Letter to a Critic

I wrote this with a singular person in mind, but I’m sure it applies to many.

Scott McFuckoff

I have no problem if you don’t enjoy my writing. If you find it shallow and undeveloped, that’s your opinion and I’m sure that others feel the same way. No matter what type of constructive criticism you may have, I’m sure you mean no ill will, but I promise you that in this instance, it is only offensive, and here’s why.

I’ll start with one of the thoughts that you made clear many, many times in our discussion. I don’t remember the exact words that you used so all I can do is paraphrase, but you basically said that because I have no experience, I have no merit from where I write. I haven’t tried to kill myself, so my writing isn’t authentically depressed. I’ve never leapt off a bridge head first, so I can’t write as though I have, and I respectfully think that that’s fucking stupid. Saying that I have no experience because I am only 22 is as naïve as if I said that I was as experienced as a ninety-year-old.  I may not be the most experience in the traditional sense because I’m not married, have no kids and have only recently started the work force, but implying that I have no experience or not enough is more insane than a flat-earther playing with a pendulum. Experience is experience. You may have had more time on this mortal plain, but I have had a decent amount too. Everyone has different negative experiences, everyone responds to them differently and diminishing someone’s experiences because they’re not yours or because you view them as not valid is the same reason that I write. To help show people that no matter what causes them to feel how they do, it matters, they matter, and people care. If it’s as simple as spraining your toe or downing an entire bottle of Advil, it matters.

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Now, I know your intention in the discussion was nothing negative, but it was not a discussion or debate, it was one person telling another that unless their writing has more depth, it wasn’t good. To me, that was not constructive, it felt malicious. My style may not be yours and that’s fine. I hate a lot of writing styles from writers that I respect, but I won’t tell them that their writing is underdeveloped or inexperienced. I will tell them that they’re doing a great job, extending to a certain audience and that they should keep trying to improve their own abilities.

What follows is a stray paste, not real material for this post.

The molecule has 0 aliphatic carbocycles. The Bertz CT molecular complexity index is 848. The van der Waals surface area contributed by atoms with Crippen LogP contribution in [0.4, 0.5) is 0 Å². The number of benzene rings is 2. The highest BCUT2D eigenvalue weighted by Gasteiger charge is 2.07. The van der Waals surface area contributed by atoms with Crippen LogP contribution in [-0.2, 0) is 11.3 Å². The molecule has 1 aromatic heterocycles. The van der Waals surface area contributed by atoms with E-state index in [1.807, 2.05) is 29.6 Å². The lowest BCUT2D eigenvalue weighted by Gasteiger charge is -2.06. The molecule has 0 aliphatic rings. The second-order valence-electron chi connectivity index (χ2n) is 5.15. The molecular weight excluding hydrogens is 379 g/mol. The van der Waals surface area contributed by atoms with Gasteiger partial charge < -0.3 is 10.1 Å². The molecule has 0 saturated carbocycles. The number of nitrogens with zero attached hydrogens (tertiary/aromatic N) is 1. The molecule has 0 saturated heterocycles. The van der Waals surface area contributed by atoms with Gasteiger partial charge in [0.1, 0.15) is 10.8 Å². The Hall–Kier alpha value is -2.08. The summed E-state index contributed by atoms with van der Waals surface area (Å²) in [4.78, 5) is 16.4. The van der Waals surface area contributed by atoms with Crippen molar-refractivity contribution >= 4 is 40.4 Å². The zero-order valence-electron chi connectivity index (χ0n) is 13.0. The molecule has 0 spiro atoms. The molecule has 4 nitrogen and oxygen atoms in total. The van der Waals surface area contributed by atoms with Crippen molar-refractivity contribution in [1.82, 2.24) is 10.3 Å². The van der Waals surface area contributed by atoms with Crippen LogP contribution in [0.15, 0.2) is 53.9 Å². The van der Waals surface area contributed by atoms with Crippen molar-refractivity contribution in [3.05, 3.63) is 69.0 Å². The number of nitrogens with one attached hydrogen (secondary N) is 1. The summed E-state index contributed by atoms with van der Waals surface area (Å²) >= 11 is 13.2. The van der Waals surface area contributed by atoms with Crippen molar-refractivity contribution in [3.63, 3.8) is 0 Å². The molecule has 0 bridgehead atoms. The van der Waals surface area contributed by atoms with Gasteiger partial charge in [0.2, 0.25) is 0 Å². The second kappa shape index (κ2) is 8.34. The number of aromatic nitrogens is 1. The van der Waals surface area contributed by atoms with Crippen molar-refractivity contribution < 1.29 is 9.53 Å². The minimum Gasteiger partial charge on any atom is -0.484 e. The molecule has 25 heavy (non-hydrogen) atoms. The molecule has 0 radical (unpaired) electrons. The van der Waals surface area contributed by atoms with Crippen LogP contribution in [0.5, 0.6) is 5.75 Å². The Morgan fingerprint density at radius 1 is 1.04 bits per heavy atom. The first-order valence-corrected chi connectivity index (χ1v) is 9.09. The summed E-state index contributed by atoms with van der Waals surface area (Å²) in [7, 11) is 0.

You don’t need to love my writing. You don’t even need to like it or read it. I’m sure that if you are reading this, you think I’m overreacting for not taking the advice that you’ve imposed, or that my naivety and immaturity is responding to criticism poorly. I assure you that it’s not that. I’m okay with criticism. I seek it out. I want to know what people think and how I can get better, but there is an incredible difference in constructive criticism and questioning a writer’s integrity.

Define Arrogance

Scott McNarcissist

closeup photo of galapagos tortoise
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Is arrogance thinking that you’re better than someone else? Is it thinking that you’re better at something than the next person? Is it acknowledging that you truly are better than others?

Arrogance. Narcissism. Egotism. They’re odd. Everyone knows someone that they see as one of these terms. Someone who thinks the world revolves around them. Someone whose presence annoys you to your very core. But what is it really?

It’s a question that more people should think about. I don’t think arrogance is inherently bad. It’s possible to be aware that you are better than someone in some ways, but not think that you are better than them. There’s a fine line that takes arrogance from a nuisance, and that line is ignorance.

Arrogance and ignorance. Words that resonate similarly. They should be synonymous with one another but they’re often viewed as different. Most think that arrogant people are ignorant. In reality, it’s the ignorant that are arrogant.

Someone who is arrogant and not ignorant sees their strengths, understands how they are better than others and uses that knowledge to advance themselves and the ones around them. Someone who is ignorant sees their traits, has convinced themselves that they’re better than everyone else, with or without proof, and tries to keep those around them back. The difference is intention; intention that can turn someone from helpful to hurtful.

No one should be ashamed of a skill that they possess. A unique thought that they have had. Unrestrained ambition that puts them above someone else. Being better is never a bad thing as long it is coated in modesty. Being better is only bad when it’s used to tell others that they aren’t.